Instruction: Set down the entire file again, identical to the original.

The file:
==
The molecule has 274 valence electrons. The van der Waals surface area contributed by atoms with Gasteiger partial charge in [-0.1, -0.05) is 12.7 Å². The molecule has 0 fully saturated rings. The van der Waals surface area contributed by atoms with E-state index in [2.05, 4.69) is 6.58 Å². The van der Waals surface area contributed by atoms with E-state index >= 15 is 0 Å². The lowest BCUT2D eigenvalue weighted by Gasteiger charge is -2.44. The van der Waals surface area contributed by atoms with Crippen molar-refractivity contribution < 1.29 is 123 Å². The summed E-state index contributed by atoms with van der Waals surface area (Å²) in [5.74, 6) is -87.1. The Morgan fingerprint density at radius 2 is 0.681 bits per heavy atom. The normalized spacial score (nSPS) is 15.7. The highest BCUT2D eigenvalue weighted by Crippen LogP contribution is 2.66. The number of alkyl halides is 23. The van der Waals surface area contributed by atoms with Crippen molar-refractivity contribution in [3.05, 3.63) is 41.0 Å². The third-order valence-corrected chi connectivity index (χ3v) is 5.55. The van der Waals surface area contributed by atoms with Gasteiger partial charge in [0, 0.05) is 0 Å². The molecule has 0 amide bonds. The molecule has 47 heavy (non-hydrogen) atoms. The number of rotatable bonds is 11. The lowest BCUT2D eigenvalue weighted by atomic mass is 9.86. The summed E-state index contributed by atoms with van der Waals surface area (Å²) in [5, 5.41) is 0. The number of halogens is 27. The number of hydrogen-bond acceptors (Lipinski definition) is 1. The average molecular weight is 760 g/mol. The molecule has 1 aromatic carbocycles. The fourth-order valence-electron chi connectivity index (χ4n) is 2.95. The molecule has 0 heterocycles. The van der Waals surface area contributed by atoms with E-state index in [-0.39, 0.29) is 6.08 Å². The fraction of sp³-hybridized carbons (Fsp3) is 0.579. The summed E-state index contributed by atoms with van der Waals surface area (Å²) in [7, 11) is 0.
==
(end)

The molecule has 274 valence electrons. The van der Waals surface area contributed by atoms with Gasteiger partial charge in [-0.1, -0.05) is 12.7 Å². The molecule has 0 fully saturated rings. The van der Waals surface area contributed by atoms with E-state index in [2.05, 4.69) is 6.58 Å². The van der Waals surface area contributed by atoms with E-state index >= 15 is 0 Å². The lowest BCUT2D eigenvalue weighted by Gasteiger charge is -2.44. The van der Waals surface area contributed by atoms with Crippen molar-refractivity contribution < 1.29 is 123 Å². The summed E-state index contributed by atoms with van der Waals surface area (Å²) in [5.74, 6) is -87.1. The Morgan fingerprint density at radius 2 is 0.681 bits per heavy atom. The normalized spacial score (nSPS) is 15.7. The highest BCUT2D eigenvalue weighted by Crippen LogP contribution is 2.66. The number of alkyl halides is 23. The van der Waals surface area contributed by atoms with Crippen molar-refractivity contribution in [3.05, 3.63) is 41.0 Å². The third-order valence-corrected chi connectivity index (χ3v) is 5.55. The van der Waals surface area contributed by atoms with Gasteiger partial charge in [0, 0.05) is 0 Å². The molecule has 0 amide bonds. The molecule has 47 heavy (non-hydrogen) atoms. The number of rotatable bonds is 11. The lowest BCUT2D eigenvalue weighted by atomic mass is 9.86. The summed E-state index contributed by atoms with van der Waals surface area (Å²) in [5, 5.41) is 0. The number of halogens is 27. The number of hydrogen-bond acceptors (Lipinski definition) is 1. The average molecular weight is 760 g/mol. The molecule has 1 aromatic carbocycles. The fourth-order valence-electron chi connectivity index (χ4n) is 2.95. The molecule has 0 heterocycles. The van der Waals surface area contributed by atoms with E-state index in [-0.39, 0.29) is 6.08 Å². The fraction of sp³-hybridized carbons (Fsp3) is 0.579. The summed E-state index contributed by atoms with van der Waals surface area (Å²) in [7, 11) is 0.